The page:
An Oscar and Grammy Award has eluded him thus far, but if there is any artistic justice, Nicholas Britell will take home a second Emmy Award this September for his stunning original score for “The Underground Railroad.” His third collaboration with Barry Jenkins after “Moonlight” and “If Beale Street Could Talk,” the orchestrations for “Railroad” have already amounted to 3 hours and 13 minutes of original music. During a conversation earlier this month, the “Succession” theme composer said that “Underground” was the most difficult project he’d worked on, “without question.”
“This is the largest scale work I’d say I’ve ever even imagined doing,” Britell says. “I knew it was going to be a lot of work, and I mentally planned for that, and we did work on it for over 18 months. I think it was 20 months of work—all the time. Constant work, and a portion of that, we were almost literally together every day for about six months working. Yes. I can’t even really imagine doing something of this scope ever again, actually. I think it might end up being the most work I’ve ever done. The nature is so specific to this project. The idea that you have something which was 10 episodes. Ten chapters, that each of which requires so much distinction and elimination.”
Over the course of the interview, Britell details the process of working with Jenkins, considers the possibility of transforming the music into a complete symphony, and explains the rock influence on his other major score so far this year, “Cruella.”
The Playlist: Did your work on “Succession” make it easier to approach a 10-episode score for “Underground Railroad”?
Nicholas Britell: That’s a good question. Interestingly, having done “Succession” on a purely, almost on a technical level, I feel that having done some television gave me a sense of even just schedule-wise, procedure-ly what it’s like. When you do television, at least the way I approached it, there’s a lot of early work and early phases where you’re thinking about things where you’re trying things out. But then, television gets to a place that’s very regimented with its schedule and with mixing and finishing. So I think that was helpful to know in the sense that I knew from the very start that “Underground Railroad” was going to be a vast project and a vast experience. So I think knowing what the final schedule would look like having done television gave me a sense of how much work I wanted to do, so that wouldn’t be a problem in a way if that makes any sense.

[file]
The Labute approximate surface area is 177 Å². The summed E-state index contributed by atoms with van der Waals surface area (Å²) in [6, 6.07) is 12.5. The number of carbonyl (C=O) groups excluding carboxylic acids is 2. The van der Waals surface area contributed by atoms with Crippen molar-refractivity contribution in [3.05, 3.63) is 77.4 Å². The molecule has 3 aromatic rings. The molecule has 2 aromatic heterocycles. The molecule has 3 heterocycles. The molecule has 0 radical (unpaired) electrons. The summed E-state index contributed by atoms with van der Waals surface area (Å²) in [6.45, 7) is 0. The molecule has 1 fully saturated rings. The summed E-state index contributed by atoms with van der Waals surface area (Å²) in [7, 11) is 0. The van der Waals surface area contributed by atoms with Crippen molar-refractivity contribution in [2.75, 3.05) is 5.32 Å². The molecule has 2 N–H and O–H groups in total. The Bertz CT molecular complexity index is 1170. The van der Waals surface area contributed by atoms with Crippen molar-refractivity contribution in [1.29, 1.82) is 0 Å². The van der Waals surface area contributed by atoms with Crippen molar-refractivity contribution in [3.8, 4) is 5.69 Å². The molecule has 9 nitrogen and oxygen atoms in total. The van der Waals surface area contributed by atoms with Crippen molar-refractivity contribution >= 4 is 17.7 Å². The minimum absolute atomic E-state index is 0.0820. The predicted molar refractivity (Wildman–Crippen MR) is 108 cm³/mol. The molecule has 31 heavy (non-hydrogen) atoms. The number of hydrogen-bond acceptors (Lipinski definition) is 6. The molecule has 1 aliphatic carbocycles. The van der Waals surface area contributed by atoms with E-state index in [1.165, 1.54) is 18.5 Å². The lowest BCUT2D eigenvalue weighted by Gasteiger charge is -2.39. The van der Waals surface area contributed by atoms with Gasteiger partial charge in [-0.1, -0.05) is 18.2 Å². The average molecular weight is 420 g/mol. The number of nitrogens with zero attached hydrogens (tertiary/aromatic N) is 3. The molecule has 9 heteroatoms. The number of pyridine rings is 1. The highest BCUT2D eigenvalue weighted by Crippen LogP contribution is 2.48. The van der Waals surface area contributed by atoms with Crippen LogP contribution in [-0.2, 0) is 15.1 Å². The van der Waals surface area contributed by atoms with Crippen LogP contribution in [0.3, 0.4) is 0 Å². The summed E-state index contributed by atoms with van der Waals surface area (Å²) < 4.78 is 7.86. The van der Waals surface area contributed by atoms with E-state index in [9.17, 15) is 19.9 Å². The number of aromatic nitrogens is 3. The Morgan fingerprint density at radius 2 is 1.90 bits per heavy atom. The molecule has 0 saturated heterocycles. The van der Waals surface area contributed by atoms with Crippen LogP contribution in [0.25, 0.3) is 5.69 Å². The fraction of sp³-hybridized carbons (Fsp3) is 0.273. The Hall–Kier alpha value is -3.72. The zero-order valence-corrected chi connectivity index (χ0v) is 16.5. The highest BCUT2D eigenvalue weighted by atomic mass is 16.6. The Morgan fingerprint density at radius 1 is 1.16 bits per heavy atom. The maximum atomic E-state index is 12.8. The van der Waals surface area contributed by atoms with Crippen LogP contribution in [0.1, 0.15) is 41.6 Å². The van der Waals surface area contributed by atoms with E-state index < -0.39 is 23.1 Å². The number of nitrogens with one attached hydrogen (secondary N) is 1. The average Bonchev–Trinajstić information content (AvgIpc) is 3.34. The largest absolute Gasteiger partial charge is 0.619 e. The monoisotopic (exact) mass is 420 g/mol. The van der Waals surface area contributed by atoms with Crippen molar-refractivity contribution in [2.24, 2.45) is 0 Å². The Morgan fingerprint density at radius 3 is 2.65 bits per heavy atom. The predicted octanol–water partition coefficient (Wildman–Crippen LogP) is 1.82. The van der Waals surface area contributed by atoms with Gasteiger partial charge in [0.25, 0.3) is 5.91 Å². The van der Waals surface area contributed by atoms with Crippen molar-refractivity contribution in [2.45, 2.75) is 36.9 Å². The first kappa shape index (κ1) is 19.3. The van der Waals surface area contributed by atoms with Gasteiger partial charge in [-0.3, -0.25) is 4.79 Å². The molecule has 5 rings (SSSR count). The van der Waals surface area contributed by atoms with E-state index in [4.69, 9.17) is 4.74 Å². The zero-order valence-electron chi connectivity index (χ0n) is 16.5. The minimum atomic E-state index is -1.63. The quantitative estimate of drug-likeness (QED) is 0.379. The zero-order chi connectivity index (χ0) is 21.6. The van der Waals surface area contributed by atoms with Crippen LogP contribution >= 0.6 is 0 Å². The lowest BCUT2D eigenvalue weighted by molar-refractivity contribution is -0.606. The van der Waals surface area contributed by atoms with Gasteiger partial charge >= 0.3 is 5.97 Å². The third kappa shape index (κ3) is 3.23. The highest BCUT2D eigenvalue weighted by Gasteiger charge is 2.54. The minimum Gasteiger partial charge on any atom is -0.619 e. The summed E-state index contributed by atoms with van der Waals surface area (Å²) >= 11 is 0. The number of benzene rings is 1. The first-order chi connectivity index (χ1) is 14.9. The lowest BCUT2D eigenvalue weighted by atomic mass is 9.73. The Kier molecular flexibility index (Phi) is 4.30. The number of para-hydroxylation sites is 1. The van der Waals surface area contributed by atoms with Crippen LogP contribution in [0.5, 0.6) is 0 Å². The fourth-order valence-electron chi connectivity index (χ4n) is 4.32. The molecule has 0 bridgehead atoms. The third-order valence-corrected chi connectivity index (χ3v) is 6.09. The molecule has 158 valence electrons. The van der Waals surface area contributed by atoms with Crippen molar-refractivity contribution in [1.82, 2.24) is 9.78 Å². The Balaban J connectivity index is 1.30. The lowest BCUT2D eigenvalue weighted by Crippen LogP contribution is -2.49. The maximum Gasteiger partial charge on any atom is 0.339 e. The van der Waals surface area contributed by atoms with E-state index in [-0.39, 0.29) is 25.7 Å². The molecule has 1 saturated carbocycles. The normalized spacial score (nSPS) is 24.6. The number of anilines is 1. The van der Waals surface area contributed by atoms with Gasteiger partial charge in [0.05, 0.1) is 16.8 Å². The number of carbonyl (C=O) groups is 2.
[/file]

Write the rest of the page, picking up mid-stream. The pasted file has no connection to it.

I think that’s actually why I got started so early actually was knowing the nature of this. On top of that, as we worked on the Underground Railroad, one of the things that became so clear was that Cora’s journey to these different physical states, these places, was also a journey to states of mind and states of consciousness. And really required entirely different musical worlds as she went on this journey. Because of that, I think it truly was a completely additional added dimension and challenge on the “Underground Railroad,” beyond “Succession.” Just in the sense that on “Succession,” when I’m writing music for one episode, let’s say, the Roy family in episode one or two or three, it’s still the Roy family. They’re still basically in the same world. In “The Underground Railroad,” we’re not in the same world. We’re in different worlds. Going from Georgia to South Carolina to North Carolina, these are different magically realist different worlds with different anachronisms and different elements of the strange and different psychological states and universes. Barry and I really thought of it that way in the sense that it felt like, and I think Barry would say, it feels like we’re doing six or seven scores because obviously there’s also a point at which we were tying things together. There is a constant balance of the new and the exploration, and then at a certain point in our process, realizing okay, well now we need to make sure we go back and think about how that all weave together.
Notably, you referred to six or seven scores because I listed six different themes or tracks from the score. I know that some of them you delineated as foundation tracks.
Oh, yeah. Yeah.
Does that mean that they were one of the compositions you came up with before scoring the rest of the project?
It’s interesting. Barry and I, the nature of our process is such that there’s always so much music that I write and that we work on together that doesn’t necessarily wind up in the project, but which actually was the basis of so much. For us, foundation tracks are pieces that are recordings that represent either the fully flushed out early idea of something or the largest scale version of something that isn’t in the series. So, for example, a piece like “Caesar’s Theme Foundation Track.” “Caesar’s Theme” is throughout the series, yet that particular version with strings isn’t. And yet, that recording represents almost one of the purest expressions of that piece in a way. It’s a way for us to release a piece that Barry loves, which the literal recording isn’t in the show.